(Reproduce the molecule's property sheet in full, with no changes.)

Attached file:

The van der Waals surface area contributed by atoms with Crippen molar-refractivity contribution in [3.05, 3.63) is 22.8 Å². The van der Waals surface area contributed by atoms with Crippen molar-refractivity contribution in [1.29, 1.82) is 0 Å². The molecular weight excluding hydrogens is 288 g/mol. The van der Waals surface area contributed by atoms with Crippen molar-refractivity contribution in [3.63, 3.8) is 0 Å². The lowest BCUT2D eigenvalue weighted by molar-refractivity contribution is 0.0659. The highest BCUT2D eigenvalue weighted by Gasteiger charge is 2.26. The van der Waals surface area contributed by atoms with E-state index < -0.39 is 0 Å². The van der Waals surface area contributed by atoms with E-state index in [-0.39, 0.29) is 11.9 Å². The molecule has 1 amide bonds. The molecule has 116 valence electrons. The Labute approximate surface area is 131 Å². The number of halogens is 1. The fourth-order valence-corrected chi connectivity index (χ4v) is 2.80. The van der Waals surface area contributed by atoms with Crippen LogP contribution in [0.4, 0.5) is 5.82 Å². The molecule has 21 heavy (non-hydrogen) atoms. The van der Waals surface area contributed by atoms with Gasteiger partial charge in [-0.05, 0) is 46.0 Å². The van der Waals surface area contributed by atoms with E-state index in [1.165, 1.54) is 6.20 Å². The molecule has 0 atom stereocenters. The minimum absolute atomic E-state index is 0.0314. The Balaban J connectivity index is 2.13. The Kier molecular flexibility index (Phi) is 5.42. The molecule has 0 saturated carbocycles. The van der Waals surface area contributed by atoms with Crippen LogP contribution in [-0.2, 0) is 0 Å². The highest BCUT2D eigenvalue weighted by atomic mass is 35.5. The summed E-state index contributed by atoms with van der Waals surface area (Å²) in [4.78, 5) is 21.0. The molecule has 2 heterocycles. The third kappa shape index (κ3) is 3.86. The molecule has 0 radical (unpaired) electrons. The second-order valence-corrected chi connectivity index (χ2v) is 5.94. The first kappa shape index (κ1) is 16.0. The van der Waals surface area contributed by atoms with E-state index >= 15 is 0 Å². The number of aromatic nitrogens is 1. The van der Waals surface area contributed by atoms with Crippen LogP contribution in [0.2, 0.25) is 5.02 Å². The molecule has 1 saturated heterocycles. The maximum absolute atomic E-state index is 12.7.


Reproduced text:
The van der Waals surface area contributed by atoms with Crippen molar-refractivity contribution in [3.05, 3.63) is 22.8 Å². The van der Waals surface area contributed by atoms with Crippen molar-refractivity contribution in [1.29, 1.82) is 0 Å². The molecular weight excluding hydrogens is 288 g/mol. The van der Waals surface area contributed by atoms with Crippen molar-refractivity contribution in [3.63, 3.8) is 0 Å². The lowest BCUT2D eigenvalue weighted by molar-refractivity contribution is 0.0659. The highest BCUT2D eigenvalue weighted by Gasteiger charge is 2.26. The van der Waals surface area contributed by atoms with E-state index < -0.39 is 0 Å². The van der Waals surface area contributed by atoms with E-state index in [-0.39, 0.29) is 11.9 Å². The molecule has 1 amide bonds. The molecule has 116 valence electrons. The Labute approximate surface area is 131 Å². The number of halogens is 1. The fourth-order valence-corrected chi connectivity index (χ4v) is 2.80. The van der Waals surface area contributed by atoms with Crippen LogP contribution in [0.4, 0.5) is 5.82 Å². The molecule has 21 heavy (non-hydrogen) atoms. The van der Waals surface area contributed by atoms with Gasteiger partial charge in [-0.05, 0) is 46.0 Å². The van der Waals surface area contributed by atoms with E-state index in [1.165, 1.54) is 6.20 Å². The molecule has 0 atom stereocenters. The minimum absolute atomic E-state index is 0.0314. The Balaban J connectivity index is 2.13. The Kier molecular flexibility index (Phi) is 5.42. The molecule has 0 saturated carbocycles. The van der Waals surface area contributed by atoms with Crippen LogP contribution in [-0.2, 0) is 0 Å². The highest BCUT2D eigenvalue weighted by atomic mass is 35.5. The summed E-state index contributed by atoms with van der Waals surface area (Å²) in [4.78, 5) is 21.0. The molecule has 2 heterocycles. The third kappa shape index (κ3) is 3.86. The molecule has 0 radical (unpaired) electrons. The second-order valence-corrected chi connectivity index (χ2v) is 5.94. The first kappa shape index (κ1) is 16.0. The van der Waals surface area contributed by atoms with E-state index >= 15 is 0 Å². The number of aromatic nitrogens is 1. The van der Waals surface area contributed by atoms with Crippen LogP contribution in [0.2, 0.25) is 5.02 Å². The molecule has 1 saturated heterocycles. The maximum absolute atomic E-state index is 12.7.